Mama Jeanne Kasongo L.Ngondo became a humanitarian and an activist by accident. A Congolese entrepreneur who holds a master’s degree in Political Science from IPSL and ran several businesses in the capital city of Kinshasa, Jeanne began to open her home and her heart to the orphaned street children in her neighborhood, providing them with food, shelter, and love while enrolling them in school and paying for their tuition. These children called her Maman Jeanne – meaning “Mother” in French – and the name stuck. With the onset of the war in 1997, Kinshasa saw an influx of internally displaced persons fleeing from conflict in the east – these included orphans, escaped child soldiers, and victims of sexual violence. Unable to turn these women and children away, Maman Jeanne used profits from her businesses to support more and more vulnerable people. In 2000, she founded Shalupe Foundation as an official non-profit organization through which to channel her important work. Maman Jeanne now lives in Boston, where she runs Shalupe Foundation and raises awareness of the crisis in the Congo at the international level. She has spoken at numerous events in Boston, Washington, DC, and at the United Nations in New York, and was named an Ambassador for Peace by the Universal Peace Federation.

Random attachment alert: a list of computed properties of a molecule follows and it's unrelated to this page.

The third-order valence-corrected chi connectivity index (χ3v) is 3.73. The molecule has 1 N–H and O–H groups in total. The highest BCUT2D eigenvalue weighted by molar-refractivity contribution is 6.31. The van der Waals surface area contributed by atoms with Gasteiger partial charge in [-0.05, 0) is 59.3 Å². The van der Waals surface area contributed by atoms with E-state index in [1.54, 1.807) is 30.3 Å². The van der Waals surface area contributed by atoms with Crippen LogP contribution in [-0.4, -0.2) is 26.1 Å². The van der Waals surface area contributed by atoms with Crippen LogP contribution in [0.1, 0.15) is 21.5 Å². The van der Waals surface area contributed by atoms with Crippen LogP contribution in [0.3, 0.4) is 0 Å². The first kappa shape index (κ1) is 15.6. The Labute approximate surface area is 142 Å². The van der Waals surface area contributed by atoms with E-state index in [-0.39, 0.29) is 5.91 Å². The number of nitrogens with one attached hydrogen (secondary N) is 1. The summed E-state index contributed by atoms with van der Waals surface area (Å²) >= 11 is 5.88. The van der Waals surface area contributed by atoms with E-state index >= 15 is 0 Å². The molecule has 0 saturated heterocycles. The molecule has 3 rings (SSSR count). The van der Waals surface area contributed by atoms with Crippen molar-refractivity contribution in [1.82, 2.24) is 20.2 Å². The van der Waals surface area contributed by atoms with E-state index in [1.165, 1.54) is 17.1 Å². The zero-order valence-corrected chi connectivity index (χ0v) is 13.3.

Dr. Susan Bartels is a board-certified emergency medicine physician. She completed a two-year fellowship in International Emergency Medicine at Brigham and Women’s Hospital and graduated from the Harvard School of Public Health with a Masters of Public Health degree. Dr. Bartels is now an attending physician at the Beth Israel Deaconess Medical Center, an Assistant Professor at the Harvard Medical School, and a Visiting Scientist at the FXB Center for Health and Human Rights at the Harvard School of Public Health. Dr. Bartels’ current international work is focused on sexual violence and women’s health, with a particular emphasis on rape as a weapon of war. She has led several research studies in eastern Democratic Republic of Congo investigating patterns of sexual violence as well as outcomes of sexual violence related pregnancies.